Monetary policy pushing new limits

What a difference a month makes. At the time of our last Global Central Bank Watch, monetary policymakers in advanced economies had taken a cautious but relatively sanguine attitude to the coronavirus and made only small policy changes. Now, they have pulled out just about every stop.
Jennifer McKeown Head of Global Economics Service
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Global Economics Update

How much of the rise in inflation is due to ‘base effects’?

Much of the rise in inflation in major advanced economies from March to May has reflected the fact that prices fell in the same period a year ago. That said, depending on how you measure it, almost half of the jump in inflation in the US and UK over the past three months has reflected a ‘genuine’ pick-up in inflation. For the most part, base effects are unlikely to be a significant driver of inflation in the year ahead.

18 June 2021

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COVID Recovery Monitor

Our Mobility Trackers show that global economic activity is benefitting from the removal of restrictions in advanced economies. Good progress with vaccinations suggests that this trend should continue, albeit with risks around new variants. The story is less positive for EMs, where vaccination has typically been slow. But there are hopeful signs that China could soon be exporting vaccines on a very large scale.

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Recoveries regaining pace after slow start to the year

Global GDP growth slowed sharply in Q1 as most parts of the world grappled with renewed waves of coronavirus. The US and Korea were among the few exceptions where recoveries accelerated. But with global infection numbers now falling, activity seems to be gaining momentum again. The Global Composite PMI rose to its highest level since April 2006 in May. What’s more, our high frequency COVID Mobility Trackers suggest that activity has risen sharply, particularly in Europe, as restrictions have eased. Other than in particular sectors such as motor vehicle production, there is little evidence so far that recent supply shortages are holding back output. But there are growing signs of inflationary pressure around the world, most notably in the US. Fears of higher inflation should prompt numerous central banks in emerging economies – especially in Central & Eastern Europe – to shift towards tighter monetary policy in the coming quarters. But central banks in major DMs will look through higher inflation this year and next.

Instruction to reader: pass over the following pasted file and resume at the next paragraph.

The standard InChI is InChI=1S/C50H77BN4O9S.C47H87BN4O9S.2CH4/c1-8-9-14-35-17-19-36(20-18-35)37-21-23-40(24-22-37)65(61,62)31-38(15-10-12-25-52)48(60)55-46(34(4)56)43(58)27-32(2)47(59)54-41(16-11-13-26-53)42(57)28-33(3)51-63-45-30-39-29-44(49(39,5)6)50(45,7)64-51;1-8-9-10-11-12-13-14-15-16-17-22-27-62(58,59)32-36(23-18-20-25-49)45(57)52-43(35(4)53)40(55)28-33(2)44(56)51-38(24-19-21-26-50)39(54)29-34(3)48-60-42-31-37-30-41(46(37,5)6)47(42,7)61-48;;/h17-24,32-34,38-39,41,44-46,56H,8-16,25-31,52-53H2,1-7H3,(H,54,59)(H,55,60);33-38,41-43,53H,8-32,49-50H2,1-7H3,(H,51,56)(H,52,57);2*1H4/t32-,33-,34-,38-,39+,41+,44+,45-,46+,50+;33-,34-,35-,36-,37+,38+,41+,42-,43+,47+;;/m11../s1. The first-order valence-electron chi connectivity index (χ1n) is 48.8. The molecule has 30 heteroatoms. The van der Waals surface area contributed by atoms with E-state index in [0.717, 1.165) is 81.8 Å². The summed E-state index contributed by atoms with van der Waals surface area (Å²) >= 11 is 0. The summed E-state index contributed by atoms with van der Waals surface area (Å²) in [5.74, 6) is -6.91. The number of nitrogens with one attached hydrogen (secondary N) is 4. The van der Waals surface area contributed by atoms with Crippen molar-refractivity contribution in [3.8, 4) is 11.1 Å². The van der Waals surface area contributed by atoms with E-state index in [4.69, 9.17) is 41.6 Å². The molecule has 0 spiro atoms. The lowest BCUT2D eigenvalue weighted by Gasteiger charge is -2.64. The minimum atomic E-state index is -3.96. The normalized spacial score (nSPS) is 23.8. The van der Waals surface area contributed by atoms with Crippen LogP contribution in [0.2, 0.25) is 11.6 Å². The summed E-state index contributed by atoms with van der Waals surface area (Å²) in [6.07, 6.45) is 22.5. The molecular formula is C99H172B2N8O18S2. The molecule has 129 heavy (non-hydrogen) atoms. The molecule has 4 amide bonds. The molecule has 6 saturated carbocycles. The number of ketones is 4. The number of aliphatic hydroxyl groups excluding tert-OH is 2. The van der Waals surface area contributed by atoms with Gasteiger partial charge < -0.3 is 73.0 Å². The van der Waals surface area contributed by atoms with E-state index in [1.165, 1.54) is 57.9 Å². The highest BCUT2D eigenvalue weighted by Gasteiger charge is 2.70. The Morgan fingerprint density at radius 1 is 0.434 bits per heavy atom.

11 June 2021

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Will vaccine hesitancy prevent economies reopening?

There are signs that countries whose rollouts are advanced have hit something of a limit, with the remaining population now reluctant to be vaccinated. But this will not necessarily prevent economies reopening once the vulnerable are vaccinated. Potential vaccine-resistant strains are the bigger threat. Recent weeks have seen a slowdown in vaccinations in several economies due to a reduction in…

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US pay pressures are the exception, not the norm

While pay growth has risen across the developed economies, in several cases this reflects reduced hours or the fact that a disproportionate number of low paid workers have lost their jobs. There are clear signs of labour shortages in the US, but for now at least it is the exception rather than the norm.

20 May 2021

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Monitoring inflation as economies open up

In this Update, we outline the key data that will help us gauge the evolution of inflationary pressure in advanced economies as they open up. Pandemic-related distortions mean that it is particularly important to understand the detail to distinguish temporary effects from a more sustained rise in price pressures. The new Inflation Dashboard in our data platform CE Interactive allows clients to do just that.

5 May 2021
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